The phonetic for Quaiche is Ki-Chee… at least in my head ;)
Sunnydale campus was typically a hive of busy activity, and Friday afternoon was no exception. There were probably hundreds of people on the grounds, either milling around before the start of the game or hurrying from one place to the next, and Spike was right in the thick of it. For the undead, he loved life, enjoyed the way it moved and flowed around him, color and light and energy that never stopped, hell, rarely ever slowed down. It was nice to be back in a crowd again, in a clean, steady rush of daylight activity being jostled along by people who weren't slick with the frenetic sweat of nightclubs or followed by the bitter, earthy scent of alcohol.
They'd gotten there early enough to snag prime seats on the bleachers, scaling the rungs to the top where Buffy leaned easily against the cool metal backing. As for him, he planted his boots firmly on the edge of the bench below, taking up more room than was his right, but hey – evil. The bleachers filled up quickly and players began to line up along the edges of the field; maroon on one side, white with purple piping on the other. For a minute he leaned back and tipped his face to the sun, marveling at where he was.
He'd have called any man a liar who'd painted him this picture.
He was a vampire for God's sake. He wasn't supposed to ever see the sun again, less'n he had a fancy for doin' himself in right proper. But here he was, on a hot, bright afternoon watching humans kick a football round some D-rated college campus. Next to the Slayer no less.
Because that was the question that plagued him, that drove him half-mad some mornings when he tried so hard for sleep and woke up worse off than when he'd started, shadows of dreams whispering just out of reach of full, conscious understanding. Why? Why was he doing this? Why was he letting the Slayer jerk him around, dress him up like an All-American douche and slap paint on his face like some five year old at a three-quid carnival?
Because she'd been right.
Called him on it at the very beginning hadn't she?
'All those things you wanna do Spike, are they any fun doing alone?'
And that was exactly it. He hadn't been alone, really alone, in over a hundred years. Not since he'd become a vampire, sire and family and nest-mates ready-made. Sure, they'd been shite for company, but they'd been there, sometimes helpful when he'd needed them, usually up for some wicked, deadly fun. But after Dru, that had all been gone. She was the last link, the last thread keeping him tied to that life, and when he'd cut that contact, he'd been alone for the first time in a long time.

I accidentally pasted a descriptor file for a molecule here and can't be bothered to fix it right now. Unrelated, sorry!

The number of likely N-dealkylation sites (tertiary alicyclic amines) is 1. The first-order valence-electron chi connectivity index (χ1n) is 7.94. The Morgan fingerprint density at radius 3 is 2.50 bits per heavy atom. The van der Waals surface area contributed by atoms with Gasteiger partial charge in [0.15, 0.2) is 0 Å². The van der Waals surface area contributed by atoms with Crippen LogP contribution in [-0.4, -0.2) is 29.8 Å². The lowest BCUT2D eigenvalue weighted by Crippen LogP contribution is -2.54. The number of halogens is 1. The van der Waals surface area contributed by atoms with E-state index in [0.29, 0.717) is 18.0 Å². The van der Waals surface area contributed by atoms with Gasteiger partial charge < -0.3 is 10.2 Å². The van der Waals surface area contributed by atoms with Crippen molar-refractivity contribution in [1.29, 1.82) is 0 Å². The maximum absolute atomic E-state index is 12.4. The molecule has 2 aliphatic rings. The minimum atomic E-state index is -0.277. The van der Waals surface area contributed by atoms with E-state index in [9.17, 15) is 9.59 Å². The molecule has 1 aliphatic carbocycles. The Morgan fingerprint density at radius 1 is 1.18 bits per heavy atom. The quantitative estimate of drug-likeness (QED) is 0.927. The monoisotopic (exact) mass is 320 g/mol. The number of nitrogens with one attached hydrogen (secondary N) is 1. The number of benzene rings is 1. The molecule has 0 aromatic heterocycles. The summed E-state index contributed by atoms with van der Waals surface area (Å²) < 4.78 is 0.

It hadn't set with him well. Spike wasn't a loner like Angel and some of the others. No, he was a social creature, stoked to passion by words and calmed with a touch. Some of his fondest memories were of the good days with the Whirlwind, when Angelus had been halfway under control and they had had an established hierarchy within their little group. Sure, he'd been at the bottom of that hierarchy, and while he hadn't been entirely happy at the bottom, at the time he knew it was his place. He'd yet to earn better, and it was enough knowing that he was a part of a group, one piece of a cohesive whole that eventually spun into chaos when a piece was removed.
So yeah. That was probably why. He hated being alone, and the bint made for halfway decent company. He could mostly be himself with her, without holding back and without apology, as strange as that seemed. In her own way she understood him, knew mostly who and what he was, and wasn't too stupid or timid that she couldn't hold his interest and her own. He was getting to do things with her that he hadn't done in over a century, things he thought he'd never be able to do again, and damn it if he wasn't having fun.
Simple. Old fashioned. Fun.
A whistle blew shrilly and Spike almost jumped, just managing to keep his balance on the slick steel bench. He'd been so lost in his thoughts that he hadn't even seen the kickoff, but it looked as if Sunnydale had dropped the ball, literally, and was already working to defend their goal from a fairly strong offense being delivered by whichever school thought it clever to dress their blokes in purple cleats and shin-guards. Beside him, Buffy had slid forward to the edge of her seat, ready to leap up at a moment's notice in support of her team.
"Woo, come on Sunnydale!" she cried with the crowd as the ball was reversed and brought back up the field to the away team's goal.
"Oh bloody hell," Spike groaned, a sudden deep dread coming over him. "Don't tell me you were a…"
"Cheerleader?" she beamed. "Since I was seven. Captain since I was ten," she added proudly. "You didn't know that?"
"I do now," he grumbled, clapping one hand over his near eardrum as Buffy shrieked, the black and white ball sailing into the opposing team's net.
The rest of the first half carried on in much the same fashion, Buffy bouncing in her seat and wailing like a siren whenever Sunnydale managed to sink a shot. Unfortunately for Spike, both teams were better than he had expected them to be, making for a tight game. A great match to watch sure, but hard on sensitive ears. By halftime he was ready to stretch his legs a bit, and he was hopeful that a ten minute break would leave Buffy hoarse enough that he could enjoy the rest of the match in relative peace.
"Grab a coke Slayer?" he asked, rolling easily to his feet and stretching out his spine.
"No thanks," she replied, and he could tell the reaction was instinctive, an easy response to what would normally be an unloaded question.
"Care to escort me to the concessions, or am I big enough to go on my own?"